First, let’s read the title. Revolts and natural disasters are obviously worse, and where people are dying, starving, and suffering, this is not much of anything big. So, please read before you send hate mail. Yesterday, Several of tech blogs and eventually T-Mobile confirmed that AT&T has decided to buy T-Mobile for $39 Billion. The merger unless US Regulatory intervenes will take place completely in about a year. Now, there were weak rumors that Sprint would have bought T-Mobile, but never really seen that. And the reason for rumors to begin with, is Deutsche Telekom (parent company of T-Mobile) was putting it for sale since it was loosing money.
So, what does this mean for Deutsche Telekom. Well, first they get to take home $39 Billion and some stock in the new AT&T. They can take home stock shares that will give them profits without having to deal with a coverage area bigger than the remainder of the coverage they control combined. In addition, they get to take $39 Billion to build their European Market, and make the US customer wish even more so of the great coverage and rates in Europe.
What does AT&T get out of this? An expanded network as the spectrums for the two carriers can work with each other. A larger network especially in troubled areas like New York City, and Silicon Valley. More towers means more customers capabilities. They also stand a chance of usurping Verizon in size according to customer base. This means that they can claim to be the largest network even if not in area. In addition, they also get to use the faster HSDPA+ that T-Mobile has which they very liberally call 4G. While this isn’t a long term benefit, it will help until LTE grows.
And what does T-Mobile get? Well, the customers will get higher prices, less control, less customer service, less options that matter, and less respect. But, hey – we get the AT&T iPhone (yay). Why am I so negative with AT&T. Well, I was a customer with AT&T about 4 – 5 years ago. I don’t think there was the iPhone. And this what I got from personal experience. Even when dealing with AT&T on the behalf of someone else, it was more of a disgusting aspect to the point where some of the customer service representatives are too lazy to deal with you unless you are going to buy a phone and make them commission. I can only imagine that things have gotten worse in the AT&T camp, and now T-Mobile customers have the choice of either deal with this terrible quality or leave GSM completely to go to CDMA where the choice is just as expensive Verizon, or just as fragile Sprint.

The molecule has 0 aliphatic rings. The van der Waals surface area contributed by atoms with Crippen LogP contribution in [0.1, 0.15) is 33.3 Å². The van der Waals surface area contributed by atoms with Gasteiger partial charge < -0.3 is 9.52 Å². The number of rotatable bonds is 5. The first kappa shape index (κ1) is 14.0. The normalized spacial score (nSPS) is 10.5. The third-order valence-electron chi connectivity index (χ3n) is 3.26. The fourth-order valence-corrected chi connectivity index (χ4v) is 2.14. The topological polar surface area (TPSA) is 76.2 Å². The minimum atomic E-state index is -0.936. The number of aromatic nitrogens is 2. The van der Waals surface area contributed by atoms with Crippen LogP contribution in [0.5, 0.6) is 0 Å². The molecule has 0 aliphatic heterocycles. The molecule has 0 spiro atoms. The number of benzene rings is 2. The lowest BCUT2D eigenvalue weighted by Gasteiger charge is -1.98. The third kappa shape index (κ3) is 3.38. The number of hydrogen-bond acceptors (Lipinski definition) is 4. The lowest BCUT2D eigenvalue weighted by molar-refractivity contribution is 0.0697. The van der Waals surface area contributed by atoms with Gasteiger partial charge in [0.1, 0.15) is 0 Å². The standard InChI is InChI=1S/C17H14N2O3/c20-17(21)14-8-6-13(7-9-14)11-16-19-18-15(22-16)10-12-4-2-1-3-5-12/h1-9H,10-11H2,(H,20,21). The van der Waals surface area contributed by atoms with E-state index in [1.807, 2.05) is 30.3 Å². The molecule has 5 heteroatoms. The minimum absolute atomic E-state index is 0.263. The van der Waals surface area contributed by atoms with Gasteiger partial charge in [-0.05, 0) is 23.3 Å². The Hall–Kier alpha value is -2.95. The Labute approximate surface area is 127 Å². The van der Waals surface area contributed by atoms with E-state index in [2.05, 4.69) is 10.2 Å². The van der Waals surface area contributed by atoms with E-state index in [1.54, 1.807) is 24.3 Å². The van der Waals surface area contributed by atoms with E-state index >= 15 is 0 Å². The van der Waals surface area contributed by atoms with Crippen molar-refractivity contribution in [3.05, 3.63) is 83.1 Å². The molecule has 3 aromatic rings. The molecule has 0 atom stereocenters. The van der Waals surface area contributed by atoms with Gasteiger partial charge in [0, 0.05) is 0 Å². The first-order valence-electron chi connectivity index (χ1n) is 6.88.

Well, it can’t be that bad, right? Wrong! First, let’s look at prices. I have unlimited voice, and unlimited SMS. I also have 5GB of data which will get throttled if I go over. Now, I currently have a family plan, but the respective individual plan is $80. Now, once in a while, I will tether my phone to my notebook to do a quick email, or web browsing on my PC. I’m not streaming or doing massive data consumption, and in my peak – I may have hit 1GB of data. So for all of this – how much will I have to pay with AT&T. Well, there is the $70 for the voice. $20 for the SMS, and $45 for the 4GB of data (with $10/GB overage). Insurance is another $5 (about $1 less than T-Mobile’s Insurance). So, all of this is $140, or about $60 more than what I am paying now.
Well, as for the less control. There are your two or three RIM phones that are 3G. There are your iPhones, and your Androids. Let’s face it, RIM been slacking in their R&D to matter anymore. So, it is Android and iPhone. Well, iPhone locks you to their App store. Yes, you could root your phone, and pay $600 – $700 for a replacement if something goes wrong. Thank goodness Android isn’t that bad. Oh, wait – AT&T Androids are locked to only work with the Google Market place which they can omit apps they don’t wish. That is why I never recommend Android to AT&T users.
And at least with T-Mobile, I can work with them on good prices. I was asking them for something worthwhile, and I was offered a contract price (with a 2 year contract) to where I would have paid $5 more than I am now. Now, I am not willing to go on a contract if I can prevent it but that would be tempting. Would I get that from AT&T – no. And considering that non contract prices with the phones are high, T-Mobile is willing to break it up over 20 months. A $500 phone can be $25 per month. Will AT&T do that, no! And of course when you can’t get real customer service in some of their stores, and you get the impression the policy is Sucks to be You, you feel as if you would get less respect. And this is when they are not the largest. How much of a$$h@les will they be after they get a cellular carrier. I’m sure you remember Alltel, and Cingular, and how they are happy with AT&T now?
And let’s not throw in all of the possible consequences. AT&T was the last to get Android devices out of the big 4. And while they may have some exclusives like the iPhone (in previous times), the Atrix, and the RIM 9800 – let’s face it, they are not chasing down for unique devices, and when they do – they seek to squeeze every penny they can without regard to their customers.
So what would happen when the merger takes full effect. Most likely, I don’t see me staying. Simply put, I can not afford a $140 + tax phone bill when I only receive $700 per month. However, because of my physical issues, I will need a phone, and a smart phone has benefited me much more than a regular phone. I do use the features of a smart phone, and it is not just a glorified phone for me. So, I may have to be stuck to hope for Sprint, or worse yet – Cricket, or Virgin Mobile, although those two carriers have nothing to make me want to go with them. It maybe a depressing move at best.
But, hey – T-Mobile customers will get the iPhone.